Akio Toyoda, head of — you guessed it — Toyota Motor Corp. (NYSE:TM), told Scion dealerships some bad news recently. “We will continue with Scion, but Toyota has limited resources. We need to prioritize. I have been telling them they will have to wait a few years,” Toyoda said to Automotive News.
The automaker has been hit by a number of damaging factors in recent years, including the global financial crisis, recalls due to an acceleration problem, and the 2011 earthquake in Japan. Toyoda says that there are a number of demands requiring the company’s attention, and Toyota therefore has to pick and choose one thing at a time. The company is looking to invest in Lexus, as well as more fuel-efficient vehicles.
“Going on the offensive means making even better cars and changing the way in which we produce cars. We expect to see a totally changed landscape in our plants,” Toyoda said to Automotive News. He added that the Scion brand isn’t doing what the company needs it to, and as a result, Toyota is shifting focus and cutting back on Scion franchises in U.S. dealerships. “There is a perception among some dealers that they are expected to sell the Scion brand, and this is not the case. Some just don’t want to wait. It’s a matter of whether dealers trust my word to wait.”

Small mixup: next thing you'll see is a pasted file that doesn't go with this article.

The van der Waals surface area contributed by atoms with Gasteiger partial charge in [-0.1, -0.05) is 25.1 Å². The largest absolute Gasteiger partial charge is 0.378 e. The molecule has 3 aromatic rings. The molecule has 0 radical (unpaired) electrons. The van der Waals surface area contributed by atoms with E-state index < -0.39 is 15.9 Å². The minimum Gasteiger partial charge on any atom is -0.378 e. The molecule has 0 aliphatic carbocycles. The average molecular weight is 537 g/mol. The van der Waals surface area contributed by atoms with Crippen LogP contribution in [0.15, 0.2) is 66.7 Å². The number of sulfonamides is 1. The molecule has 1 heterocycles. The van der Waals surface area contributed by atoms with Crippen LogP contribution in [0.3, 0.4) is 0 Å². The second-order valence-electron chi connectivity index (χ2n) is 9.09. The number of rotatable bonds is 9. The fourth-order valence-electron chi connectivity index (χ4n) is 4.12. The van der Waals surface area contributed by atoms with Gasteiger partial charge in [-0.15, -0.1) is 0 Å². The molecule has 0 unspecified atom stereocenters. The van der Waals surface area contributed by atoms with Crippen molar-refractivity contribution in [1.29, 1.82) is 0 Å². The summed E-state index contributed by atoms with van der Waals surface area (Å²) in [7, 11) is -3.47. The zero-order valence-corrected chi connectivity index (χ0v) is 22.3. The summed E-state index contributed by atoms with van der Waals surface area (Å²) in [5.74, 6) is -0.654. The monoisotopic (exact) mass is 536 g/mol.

Dealers are demanding new products to put in the marketplace, but Toyoda says they’re better of being patient, allowing the company to improve. “If I may use the analgoy of an athlete, it’s like he spent more time in actual competitions rather than enough time in training, being given challenges targets to attain. What we are doing right now is enhancing the physical flexibility of those athletes.When they say, ‘We want to enter the competition,’ we tell them to wait for a while,” he said in his interview with Automotive News.
The competition may not wait though, with General Motors Co. (NYSE:GM) close on Toyota’s heels in the market. Still, Toyota has been the top global automaker in terms of sales for half a decade — if you excuse its loss to GM in 2011, post-earthquake and tsunami. With the sale of 7.41 million vehicles, Toyota beat out General Motors’s 7.25 million units sold, according to the Detroit Free Press.